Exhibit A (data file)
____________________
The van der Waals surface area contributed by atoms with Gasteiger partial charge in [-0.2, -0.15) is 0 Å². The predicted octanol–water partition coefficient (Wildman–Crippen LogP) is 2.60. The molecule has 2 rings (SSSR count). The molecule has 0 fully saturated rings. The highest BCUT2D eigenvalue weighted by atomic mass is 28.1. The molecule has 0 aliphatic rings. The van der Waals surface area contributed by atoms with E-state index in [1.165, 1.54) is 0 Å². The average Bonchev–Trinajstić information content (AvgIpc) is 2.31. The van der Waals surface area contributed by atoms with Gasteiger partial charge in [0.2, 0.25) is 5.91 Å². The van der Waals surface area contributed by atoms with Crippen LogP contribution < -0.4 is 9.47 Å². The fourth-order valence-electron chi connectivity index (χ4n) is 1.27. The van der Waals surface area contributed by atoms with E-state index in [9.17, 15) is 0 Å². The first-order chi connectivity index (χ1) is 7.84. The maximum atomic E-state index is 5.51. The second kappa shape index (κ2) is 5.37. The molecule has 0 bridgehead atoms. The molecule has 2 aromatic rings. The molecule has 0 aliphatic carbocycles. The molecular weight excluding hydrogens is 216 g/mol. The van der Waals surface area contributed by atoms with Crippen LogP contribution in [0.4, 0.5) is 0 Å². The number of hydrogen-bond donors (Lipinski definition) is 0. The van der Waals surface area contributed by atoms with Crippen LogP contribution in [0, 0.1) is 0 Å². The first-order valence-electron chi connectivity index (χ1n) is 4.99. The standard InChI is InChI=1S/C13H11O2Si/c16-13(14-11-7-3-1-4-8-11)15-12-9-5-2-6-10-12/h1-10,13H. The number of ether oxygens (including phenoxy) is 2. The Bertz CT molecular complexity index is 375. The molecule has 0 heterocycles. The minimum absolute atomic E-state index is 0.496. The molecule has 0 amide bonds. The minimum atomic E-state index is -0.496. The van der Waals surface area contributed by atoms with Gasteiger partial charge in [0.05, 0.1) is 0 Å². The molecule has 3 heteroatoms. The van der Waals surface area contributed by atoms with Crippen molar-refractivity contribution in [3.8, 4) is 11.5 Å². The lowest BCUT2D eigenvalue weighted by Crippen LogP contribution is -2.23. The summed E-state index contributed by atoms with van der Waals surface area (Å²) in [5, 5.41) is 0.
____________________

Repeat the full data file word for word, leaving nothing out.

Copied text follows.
The van der Waals surface area contributed by atoms with Gasteiger partial charge in [-0.2, -0.15) is 0 Å². The predicted octanol–water partition coefficient (Wildman–Crippen LogP) is 2.60. The molecule has 2 rings (SSSR count). The molecule has 0 fully saturated rings. The highest BCUT2D eigenvalue weighted by atomic mass is 28.1. The molecule has 0 aliphatic rings. The van der Waals surface area contributed by atoms with E-state index in [1.165, 1.54) is 0 Å². The average Bonchev–Trinajstić information content (AvgIpc) is 2.31. The van der Waals surface area contributed by atoms with Gasteiger partial charge in [0.2, 0.25) is 5.91 Å². The van der Waals surface area contributed by atoms with Crippen LogP contribution < -0.4 is 9.47 Å². The fourth-order valence-electron chi connectivity index (χ4n) is 1.27. The van der Waals surface area contributed by atoms with E-state index in [9.17, 15) is 0 Å². The first-order chi connectivity index (χ1) is 7.84. The maximum atomic E-state index is 5.51. The second kappa shape index (κ2) is 5.37. The molecule has 0 bridgehead atoms. The molecule has 2 aromatic rings. The molecule has 0 aliphatic carbocycles. The molecular weight excluding hydrogens is 216 g/mol. The van der Waals surface area contributed by atoms with Crippen LogP contribution in [0.4, 0.5) is 0 Å². The number of hydrogen-bond donors (Lipinski definition) is 0. The van der Waals surface area contributed by atoms with Crippen LogP contribution in [0, 0.1) is 0 Å². The first-order valence-electron chi connectivity index (χ1n) is 4.99. The standard InChI is InChI=1S/C13H11O2Si/c16-13(14-11-7-3-1-4-8-11)15-12-9-5-2-6-10-12/h1-10,13H. The number of ether oxygens (including phenoxy) is 2. The Bertz CT molecular complexity index is 375. The molecule has 0 heterocycles. The minimum absolute atomic E-state index is 0.496. The molecule has 0 amide bonds. The minimum atomic E-state index is -0.496. The van der Waals surface area contributed by atoms with Gasteiger partial charge in [0.05, 0.1) is 0 Å². The molecule has 3 heteroatoms. The van der Waals surface area contributed by atoms with Crippen molar-refractivity contribution in [3.8, 4) is 11.5 Å². The lowest BCUT2D eigenvalue weighted by Crippen LogP contribution is -2.23. The summed E-state index contributed by atoms with van der Waals surface area (Å²) in [5, 5.41) is 0.